The launch of the new codes followed a public consultation to which Brook contributed and young people working with Brook were also involved in work through the Independent Advisory Group on Sexual Health and HIV (SHIAG).

SHIAG challenged the guidance on condom advertising and restrictions on showing a condom out of its wrapper. The group was concerned there is still embarrassment around condoms, which inhibits the normalisation of condom use, and called for the guidance to be reviewed.

A survey carried out by young people at Brook in 2007 showed that most young people (91 per cent) were unaware that guidance exists prohibiting showing unwrapped condoms on television and many (90 per cent) thought that this was wrong. 81 per cent felt that allowing condoms and condom use to be shown in advertisements and programmes would encourage young people who were sexually active to use condoms.

In addition young people thought that condoms should be shown on TV at peak times but also that this should be scheduled sensitively and appropriately. The research found that putting information into adverts round peak-time viewing for teenagers – for instance Coronation Street, Hollyoaks and Skins – or feeding it into the story line would hit the target audience and avoid offence.

Relaxing the rules around advertising condoms would normalise condom use and make young people feel more positive and confident about using them and carrying them.

Improving knowledge about contraception is key to reducing unplanned pregnancy and rates of sexually transmitted infections (STIs) – condoms protect against both.

PJ, one of Brook’s young volunteers who was involved in the work through SHIAG, said: “It was great to be involved in the process – this is something that is aimed at and will benefit other young people so it was good to be able to input my ideas.”

The new Codes will come into force on 1 September 2010.

Friday, 5 March 2010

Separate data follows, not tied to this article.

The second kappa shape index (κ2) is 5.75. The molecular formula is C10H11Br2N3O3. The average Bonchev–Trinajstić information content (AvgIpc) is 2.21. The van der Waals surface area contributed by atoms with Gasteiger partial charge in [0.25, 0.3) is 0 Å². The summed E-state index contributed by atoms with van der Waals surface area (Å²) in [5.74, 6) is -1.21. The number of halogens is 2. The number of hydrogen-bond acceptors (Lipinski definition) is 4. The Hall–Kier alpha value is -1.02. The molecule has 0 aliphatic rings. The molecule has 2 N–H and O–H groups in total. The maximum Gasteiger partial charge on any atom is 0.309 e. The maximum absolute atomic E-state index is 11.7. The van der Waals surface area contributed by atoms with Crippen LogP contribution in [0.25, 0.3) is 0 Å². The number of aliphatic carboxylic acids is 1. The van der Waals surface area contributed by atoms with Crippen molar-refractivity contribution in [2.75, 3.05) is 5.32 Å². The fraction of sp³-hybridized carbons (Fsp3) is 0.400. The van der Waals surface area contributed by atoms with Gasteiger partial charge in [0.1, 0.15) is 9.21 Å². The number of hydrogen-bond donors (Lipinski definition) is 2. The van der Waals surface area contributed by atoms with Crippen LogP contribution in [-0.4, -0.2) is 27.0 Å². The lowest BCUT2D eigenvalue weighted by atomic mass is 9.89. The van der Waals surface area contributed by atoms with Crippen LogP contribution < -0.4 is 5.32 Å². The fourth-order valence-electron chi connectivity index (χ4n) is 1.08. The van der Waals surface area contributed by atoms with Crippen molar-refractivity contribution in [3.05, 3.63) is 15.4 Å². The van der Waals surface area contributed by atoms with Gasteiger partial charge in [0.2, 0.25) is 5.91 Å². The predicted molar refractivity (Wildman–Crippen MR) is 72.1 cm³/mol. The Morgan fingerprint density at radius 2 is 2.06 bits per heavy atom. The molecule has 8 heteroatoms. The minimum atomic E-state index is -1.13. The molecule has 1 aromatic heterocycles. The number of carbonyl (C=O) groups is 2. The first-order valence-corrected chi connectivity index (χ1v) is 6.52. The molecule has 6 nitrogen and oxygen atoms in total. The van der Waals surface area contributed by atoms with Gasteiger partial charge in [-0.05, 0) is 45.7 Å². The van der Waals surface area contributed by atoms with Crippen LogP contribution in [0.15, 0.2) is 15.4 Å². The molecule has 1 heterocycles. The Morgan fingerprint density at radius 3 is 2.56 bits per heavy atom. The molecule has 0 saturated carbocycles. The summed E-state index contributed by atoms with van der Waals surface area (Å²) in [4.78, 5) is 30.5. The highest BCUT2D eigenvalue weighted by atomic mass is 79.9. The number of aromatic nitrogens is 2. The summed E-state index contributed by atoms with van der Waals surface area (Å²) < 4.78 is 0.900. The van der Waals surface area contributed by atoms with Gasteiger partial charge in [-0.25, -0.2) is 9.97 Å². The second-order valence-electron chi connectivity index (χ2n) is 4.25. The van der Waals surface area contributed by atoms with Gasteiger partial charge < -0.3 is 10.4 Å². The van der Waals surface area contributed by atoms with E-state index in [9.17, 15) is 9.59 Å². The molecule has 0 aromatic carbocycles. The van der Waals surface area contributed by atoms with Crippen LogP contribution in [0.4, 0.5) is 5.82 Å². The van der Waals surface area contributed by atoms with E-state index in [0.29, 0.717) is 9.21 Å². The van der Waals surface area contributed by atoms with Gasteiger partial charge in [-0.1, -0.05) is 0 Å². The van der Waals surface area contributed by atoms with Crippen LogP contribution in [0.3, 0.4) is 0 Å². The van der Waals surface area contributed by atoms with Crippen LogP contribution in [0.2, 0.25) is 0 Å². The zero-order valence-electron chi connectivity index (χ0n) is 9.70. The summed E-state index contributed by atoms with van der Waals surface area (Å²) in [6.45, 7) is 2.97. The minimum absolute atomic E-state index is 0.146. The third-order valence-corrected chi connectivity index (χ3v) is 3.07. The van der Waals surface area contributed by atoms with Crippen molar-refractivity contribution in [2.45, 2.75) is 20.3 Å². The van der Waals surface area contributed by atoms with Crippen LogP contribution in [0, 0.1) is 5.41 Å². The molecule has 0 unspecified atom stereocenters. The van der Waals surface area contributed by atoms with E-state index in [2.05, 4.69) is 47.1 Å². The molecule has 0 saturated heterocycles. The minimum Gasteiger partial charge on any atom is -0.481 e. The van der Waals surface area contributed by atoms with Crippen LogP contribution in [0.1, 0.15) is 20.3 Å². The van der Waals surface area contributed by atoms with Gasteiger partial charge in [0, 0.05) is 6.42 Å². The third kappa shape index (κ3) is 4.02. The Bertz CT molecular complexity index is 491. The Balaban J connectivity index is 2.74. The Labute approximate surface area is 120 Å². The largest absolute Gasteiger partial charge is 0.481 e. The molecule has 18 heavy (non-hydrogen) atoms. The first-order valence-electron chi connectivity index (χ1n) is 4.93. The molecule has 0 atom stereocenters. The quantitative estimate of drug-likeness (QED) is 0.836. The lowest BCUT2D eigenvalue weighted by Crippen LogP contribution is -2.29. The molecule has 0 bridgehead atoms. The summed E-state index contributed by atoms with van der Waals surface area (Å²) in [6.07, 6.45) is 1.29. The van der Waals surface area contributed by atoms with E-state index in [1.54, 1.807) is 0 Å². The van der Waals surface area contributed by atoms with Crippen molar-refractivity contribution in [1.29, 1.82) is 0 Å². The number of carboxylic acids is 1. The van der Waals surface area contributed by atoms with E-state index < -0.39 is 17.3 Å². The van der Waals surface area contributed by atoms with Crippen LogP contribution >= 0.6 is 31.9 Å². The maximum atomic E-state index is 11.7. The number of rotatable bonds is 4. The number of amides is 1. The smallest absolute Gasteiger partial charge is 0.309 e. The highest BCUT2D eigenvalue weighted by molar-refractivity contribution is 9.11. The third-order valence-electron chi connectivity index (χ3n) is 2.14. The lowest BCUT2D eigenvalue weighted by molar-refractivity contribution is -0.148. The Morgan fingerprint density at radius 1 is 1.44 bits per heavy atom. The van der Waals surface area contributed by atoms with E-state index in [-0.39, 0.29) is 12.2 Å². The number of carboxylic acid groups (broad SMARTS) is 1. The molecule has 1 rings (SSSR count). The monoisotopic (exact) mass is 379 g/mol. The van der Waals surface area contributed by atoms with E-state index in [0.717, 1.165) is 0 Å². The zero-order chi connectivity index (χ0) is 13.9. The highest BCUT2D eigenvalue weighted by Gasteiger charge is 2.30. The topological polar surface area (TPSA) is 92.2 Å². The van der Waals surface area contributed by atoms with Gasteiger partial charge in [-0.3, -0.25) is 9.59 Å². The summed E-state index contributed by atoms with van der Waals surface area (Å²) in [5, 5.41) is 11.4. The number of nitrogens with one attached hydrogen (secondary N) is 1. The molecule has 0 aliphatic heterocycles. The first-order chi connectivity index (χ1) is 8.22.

Brook Awards

Last night we held our third annual awards dinner to celebrate the outstanding work young people and professionals are doing to improve the lives of young people all over the UK. This took place after our conference which focused on gender.

All the shortlisted nominees deserve the recognition, congratulation, applause and cheers they received last night, and special congratulations to the winners. The award winners are:
•UK sexual health professional of the year – Gail McVicar, Swindon Borough Council
•UK sexual health project of the year – In Touch, Leonard Cheshire Disability
•Young person of the year – James Langley, Terrence Higgins Trust Young Leaders programme
•Brook employee of the year – Arlene McLaren, Brook Northern Ireland
•Brook innovation of the year – Brook Blackburn with Darwen, Engage Project. This award was voted for on the night.

Thank you to Carrie Quinlan for hosting the evening, Tracey Cox, Jasmine Lowson, Zoe Margolis and Matt Rawle, our Brook ambassadors for presenting the awards and contributing so brilliantly to the evening. Also thank you to Lizzie Emeh who performed tracks from her fantastic new album, Loud and Proud.

I was delighted to see such a high standard of nominations showing the fantastic work that people are doing for young people all over the country every day.

The judging panel also included many key figures working in sexual health as well as young people and I would like to thank all those involved.

And thank you to my team and the conference organisers, NSA, who made the event run smoothly - you were brilliant. Final thank you to our sponsors and supporters.